The trousers were the biggest pressure, you know what skateboarders are like about their trousers, everyone wants a particular thing. I actually had the chance to design my own ones, and I didn’t want to blow it. It was easy really, they already make such good pants, I just switched them up a little bit. I took the materials I liked, used waistband stretching which they hadn’t really done with the size of pants I wear. It was pretty flawless, as soon as I got the first samples back I knew they were okay. Everything else is fairly standard when you look at it, T-Shirts, hoodies, or even jackets. They all involve getting the fit right but pants can go really wrong, but I think they came out good.
Where did you find the old logo and what was the inspiration for the flower embroidery?
I had a few pieces from a European collection that came out quite a few years ago which used that logo. I remember really liking it and not seeing used on any of the skateboarding stuff. The flowers came from having three daughters at the time, now I have a son too. I was pottering around in the garden one day, my eldest daughter is called Rosie, and my third daughter is called Jasmine. I just thought then it would be nice to have a little ode to the kids in this. I liked the look of a vase of flowers, the different colours you could implement. The kids inspired that one.
You have touched on this when talking about Paris, it’s nice that your presence within NB Numeric is a continuation of your lifelong filming partnership with Jake, and you have put out some memorable ads previously for the 440 with your own stamp on the pace and aesthetics. When it comes to a New Balance project do you approach it any differently to filming for something else?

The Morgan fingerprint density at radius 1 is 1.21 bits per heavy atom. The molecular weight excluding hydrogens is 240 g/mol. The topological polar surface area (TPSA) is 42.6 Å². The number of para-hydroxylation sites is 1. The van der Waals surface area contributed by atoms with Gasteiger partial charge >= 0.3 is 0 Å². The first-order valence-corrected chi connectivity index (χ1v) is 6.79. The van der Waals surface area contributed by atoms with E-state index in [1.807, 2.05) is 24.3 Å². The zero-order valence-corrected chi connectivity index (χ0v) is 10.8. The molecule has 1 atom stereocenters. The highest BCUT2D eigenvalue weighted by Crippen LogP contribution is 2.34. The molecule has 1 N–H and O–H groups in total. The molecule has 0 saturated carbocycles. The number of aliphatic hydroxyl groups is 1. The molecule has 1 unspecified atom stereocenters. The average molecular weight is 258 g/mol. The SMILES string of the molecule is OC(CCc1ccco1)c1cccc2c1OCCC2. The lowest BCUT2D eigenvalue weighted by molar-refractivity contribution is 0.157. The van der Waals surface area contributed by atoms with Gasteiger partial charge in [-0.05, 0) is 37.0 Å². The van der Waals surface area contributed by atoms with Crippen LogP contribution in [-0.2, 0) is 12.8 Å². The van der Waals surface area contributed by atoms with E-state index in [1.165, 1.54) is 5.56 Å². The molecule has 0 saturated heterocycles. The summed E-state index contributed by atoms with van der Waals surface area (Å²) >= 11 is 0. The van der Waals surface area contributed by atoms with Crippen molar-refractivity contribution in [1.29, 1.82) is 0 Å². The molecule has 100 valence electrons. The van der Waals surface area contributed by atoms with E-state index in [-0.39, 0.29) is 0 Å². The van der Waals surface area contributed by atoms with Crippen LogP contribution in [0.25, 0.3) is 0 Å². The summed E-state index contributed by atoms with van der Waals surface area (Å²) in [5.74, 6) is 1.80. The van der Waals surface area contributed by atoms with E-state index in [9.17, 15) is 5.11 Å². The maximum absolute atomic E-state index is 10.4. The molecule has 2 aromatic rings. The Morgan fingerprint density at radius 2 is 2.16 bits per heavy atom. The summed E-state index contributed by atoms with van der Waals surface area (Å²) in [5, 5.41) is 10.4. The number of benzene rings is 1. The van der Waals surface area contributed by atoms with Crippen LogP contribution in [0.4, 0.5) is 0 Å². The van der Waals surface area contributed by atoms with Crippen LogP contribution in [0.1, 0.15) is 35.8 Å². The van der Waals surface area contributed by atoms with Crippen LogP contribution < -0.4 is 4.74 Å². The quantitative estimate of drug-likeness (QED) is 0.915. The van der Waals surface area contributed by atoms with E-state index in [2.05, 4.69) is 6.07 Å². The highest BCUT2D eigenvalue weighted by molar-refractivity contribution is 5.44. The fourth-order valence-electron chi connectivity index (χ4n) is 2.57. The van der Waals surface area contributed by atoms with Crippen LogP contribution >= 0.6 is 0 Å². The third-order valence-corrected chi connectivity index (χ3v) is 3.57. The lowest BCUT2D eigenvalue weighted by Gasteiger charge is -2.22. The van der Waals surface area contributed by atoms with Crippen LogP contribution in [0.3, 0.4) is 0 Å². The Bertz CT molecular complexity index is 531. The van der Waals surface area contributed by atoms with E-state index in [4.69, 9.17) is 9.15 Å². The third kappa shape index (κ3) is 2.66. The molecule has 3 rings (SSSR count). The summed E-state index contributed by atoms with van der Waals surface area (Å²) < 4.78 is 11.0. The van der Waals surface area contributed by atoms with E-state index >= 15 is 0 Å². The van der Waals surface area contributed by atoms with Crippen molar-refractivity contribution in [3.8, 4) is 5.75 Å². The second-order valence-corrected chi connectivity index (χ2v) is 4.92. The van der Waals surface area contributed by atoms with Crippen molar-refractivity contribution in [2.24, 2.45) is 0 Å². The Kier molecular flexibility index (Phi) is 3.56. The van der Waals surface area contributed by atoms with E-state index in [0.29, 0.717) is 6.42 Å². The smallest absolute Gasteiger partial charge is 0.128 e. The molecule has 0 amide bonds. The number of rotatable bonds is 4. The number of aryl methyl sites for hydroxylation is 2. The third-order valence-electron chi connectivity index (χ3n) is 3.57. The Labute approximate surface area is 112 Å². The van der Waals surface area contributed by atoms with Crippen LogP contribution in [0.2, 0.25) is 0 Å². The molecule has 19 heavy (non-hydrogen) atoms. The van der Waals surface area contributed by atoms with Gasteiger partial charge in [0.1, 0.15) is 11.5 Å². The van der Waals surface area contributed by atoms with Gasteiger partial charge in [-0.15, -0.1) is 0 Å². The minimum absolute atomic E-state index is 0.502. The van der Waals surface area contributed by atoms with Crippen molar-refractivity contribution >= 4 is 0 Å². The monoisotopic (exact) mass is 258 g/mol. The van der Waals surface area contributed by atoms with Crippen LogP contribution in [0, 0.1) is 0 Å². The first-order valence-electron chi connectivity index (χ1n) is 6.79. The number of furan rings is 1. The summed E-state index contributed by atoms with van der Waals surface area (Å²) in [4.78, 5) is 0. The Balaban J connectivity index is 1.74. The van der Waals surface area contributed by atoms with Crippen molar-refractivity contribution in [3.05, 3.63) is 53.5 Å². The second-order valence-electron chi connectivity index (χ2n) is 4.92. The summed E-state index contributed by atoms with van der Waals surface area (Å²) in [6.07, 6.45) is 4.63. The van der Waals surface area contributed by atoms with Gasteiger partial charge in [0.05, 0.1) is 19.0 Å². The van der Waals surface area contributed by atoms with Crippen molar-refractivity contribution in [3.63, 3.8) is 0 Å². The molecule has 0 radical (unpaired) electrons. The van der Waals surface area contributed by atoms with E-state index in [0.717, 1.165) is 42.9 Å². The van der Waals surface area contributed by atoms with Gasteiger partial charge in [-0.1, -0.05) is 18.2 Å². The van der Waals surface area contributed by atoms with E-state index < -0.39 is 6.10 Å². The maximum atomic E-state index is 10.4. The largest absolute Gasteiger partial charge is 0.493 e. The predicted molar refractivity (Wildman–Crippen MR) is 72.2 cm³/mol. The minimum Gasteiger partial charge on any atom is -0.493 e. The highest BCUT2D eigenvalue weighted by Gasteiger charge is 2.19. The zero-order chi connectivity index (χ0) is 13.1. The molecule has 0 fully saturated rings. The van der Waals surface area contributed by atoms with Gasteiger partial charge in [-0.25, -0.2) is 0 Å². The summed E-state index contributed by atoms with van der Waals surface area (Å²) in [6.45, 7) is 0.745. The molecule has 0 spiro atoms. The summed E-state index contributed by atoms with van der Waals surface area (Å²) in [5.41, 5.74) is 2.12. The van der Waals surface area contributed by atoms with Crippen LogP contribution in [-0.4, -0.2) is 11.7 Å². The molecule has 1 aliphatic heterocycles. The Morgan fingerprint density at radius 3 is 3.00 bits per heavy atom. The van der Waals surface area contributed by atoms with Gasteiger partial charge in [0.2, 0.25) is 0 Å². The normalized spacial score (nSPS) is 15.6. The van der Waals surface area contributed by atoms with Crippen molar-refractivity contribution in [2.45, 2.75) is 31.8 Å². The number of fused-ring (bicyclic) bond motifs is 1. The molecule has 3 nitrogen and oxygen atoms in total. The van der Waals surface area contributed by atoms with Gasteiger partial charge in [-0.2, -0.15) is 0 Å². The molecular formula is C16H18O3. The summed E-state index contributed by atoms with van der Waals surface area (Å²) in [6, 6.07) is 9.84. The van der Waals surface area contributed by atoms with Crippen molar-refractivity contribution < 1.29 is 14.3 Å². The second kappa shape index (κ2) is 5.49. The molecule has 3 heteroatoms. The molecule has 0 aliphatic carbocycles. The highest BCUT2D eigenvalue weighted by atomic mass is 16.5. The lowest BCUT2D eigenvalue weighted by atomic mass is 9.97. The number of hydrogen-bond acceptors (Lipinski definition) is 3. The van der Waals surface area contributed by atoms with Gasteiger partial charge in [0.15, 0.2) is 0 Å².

We have a style when it comes to the things we like to film, and the music we like to use but we try to switch it up. When you’re doing something for a shoe company you want to bring your own style to it, maintain something that is quite core to you, but also create something that fits in with the brand. There’s a bit of give and take, you don’t want to make something that looks exactly like an Atlantic Drift edit, but that is an innate part of our style because they’re the videos we make together. Jacob does all the creative stuff and I just try and skate as well as I can, but we meet in the middle to make it feel like it’s our thing still. We did the green screen suit with the floating shoes, it’s nice, it broadens the scope of what we can try and do. Finding a way of getting those shoes in the camera beyond what’s basic and commercial, we get to play with it like that, and it’s always fun.